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Jun 08-Jun 10, 2012
like many trumpet players before him (Louis Armstrong, Chet Baker, Clark Terry & more), Rick Braun unveils his love for jazz vocals
Rick Braun, trumpet & vocals
Philippe Saisse, piano
Nate Philips, bass
Rayford Griffin, drums
Friday, June 8
8pm $35 & 10pm $25
Saturday, June 9
8pm & 10pm each set $35
Sunday, June 10
6pm $35 & 8pm $25
Rick Braun’s been playing trumpet since he was a kid. No news there for the legions of fans his richly melodic playing style has attracted since the release of his first album, Intimate Secrets in 1993. Less known is the fact that he’s been a singer, and a good one (backing Rod Stewart and Sade among others, with vocals as well as his stellar trumpet) for most of his life, as well.
Rick Braun Sings With Strings brings both those skills front and center. And it does so in a way that dips back into the music he’s been captivated by since he first picked up a horn.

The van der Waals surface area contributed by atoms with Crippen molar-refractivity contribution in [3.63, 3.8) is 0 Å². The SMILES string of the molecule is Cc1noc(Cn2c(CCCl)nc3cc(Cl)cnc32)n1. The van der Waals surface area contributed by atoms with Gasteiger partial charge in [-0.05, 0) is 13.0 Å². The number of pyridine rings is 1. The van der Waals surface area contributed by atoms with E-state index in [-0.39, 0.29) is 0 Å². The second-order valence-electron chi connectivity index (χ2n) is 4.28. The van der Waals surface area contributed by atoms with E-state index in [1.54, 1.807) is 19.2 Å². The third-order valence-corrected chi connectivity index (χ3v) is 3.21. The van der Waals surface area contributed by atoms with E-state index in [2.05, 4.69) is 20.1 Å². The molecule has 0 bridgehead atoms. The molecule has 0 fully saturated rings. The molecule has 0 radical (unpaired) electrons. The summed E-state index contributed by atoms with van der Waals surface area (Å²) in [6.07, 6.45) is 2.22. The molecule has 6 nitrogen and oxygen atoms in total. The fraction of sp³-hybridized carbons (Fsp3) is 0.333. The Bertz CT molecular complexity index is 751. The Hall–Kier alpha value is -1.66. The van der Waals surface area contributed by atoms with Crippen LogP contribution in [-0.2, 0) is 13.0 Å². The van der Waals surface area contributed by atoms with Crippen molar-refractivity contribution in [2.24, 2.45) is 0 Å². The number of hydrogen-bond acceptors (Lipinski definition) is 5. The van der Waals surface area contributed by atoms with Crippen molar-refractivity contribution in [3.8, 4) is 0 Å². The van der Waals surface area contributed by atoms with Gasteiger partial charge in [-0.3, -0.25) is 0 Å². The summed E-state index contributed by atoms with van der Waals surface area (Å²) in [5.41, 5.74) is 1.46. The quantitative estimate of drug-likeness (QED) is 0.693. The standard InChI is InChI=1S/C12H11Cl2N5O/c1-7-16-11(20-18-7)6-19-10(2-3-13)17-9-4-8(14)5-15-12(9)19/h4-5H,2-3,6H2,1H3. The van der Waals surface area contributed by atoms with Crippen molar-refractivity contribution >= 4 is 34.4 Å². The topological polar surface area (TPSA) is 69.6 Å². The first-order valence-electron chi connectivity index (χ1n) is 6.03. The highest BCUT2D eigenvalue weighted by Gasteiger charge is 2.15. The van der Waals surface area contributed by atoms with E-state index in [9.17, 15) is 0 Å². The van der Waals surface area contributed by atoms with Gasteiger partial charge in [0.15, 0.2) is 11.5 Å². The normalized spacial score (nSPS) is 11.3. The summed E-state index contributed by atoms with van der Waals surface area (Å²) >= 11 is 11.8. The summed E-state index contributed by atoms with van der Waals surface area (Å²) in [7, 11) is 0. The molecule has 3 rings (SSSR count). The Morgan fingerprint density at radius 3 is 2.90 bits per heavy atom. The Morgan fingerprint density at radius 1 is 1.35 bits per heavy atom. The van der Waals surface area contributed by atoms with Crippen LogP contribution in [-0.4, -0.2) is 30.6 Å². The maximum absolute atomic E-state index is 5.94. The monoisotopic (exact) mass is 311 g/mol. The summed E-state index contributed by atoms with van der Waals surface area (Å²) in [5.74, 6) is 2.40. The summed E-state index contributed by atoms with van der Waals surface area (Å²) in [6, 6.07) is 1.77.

“This album,” says Rick, “feels a lot like coming home. I grew up hearing this music all around the house. Singing it, playing it. Listening to my mom, who was a singer and piano player. She was one of those people who knew every part of a song – the verse, the chorus, the refrain, all the lyrics.”
Rick’s not the first trumpet player to match instrumental prowess with engaging vocals. He’s preceded by – among others – Louis Armstrong, Bunny Berigan, Dizzy Gillespie, Roy Eldridge, Chet Baker, Clark Terry and Jack Sheldon. Their range extends from Armstrong’s innovative vocal style to Baker’s extraordinary balladry to Terry’s unique scat singing.
“I’m a big fan of Chet’s,” says Rick, “for both his singing and his playing. I’m much more of an inside player, and my inspirations are minimalist players, like Chet and Miles Davis.” Which isn’t surprising, listening to the airy flugelhorn solos that surround Rick’s vocals on every track.
And that, as much as anything, is what makes this album so fascinating. At a time when the male jazz vocal field has been far too sparsely populated, Rick Braun Sings With Strings makes a convincing case for the arrival of a potential new star of the jazz vocal art.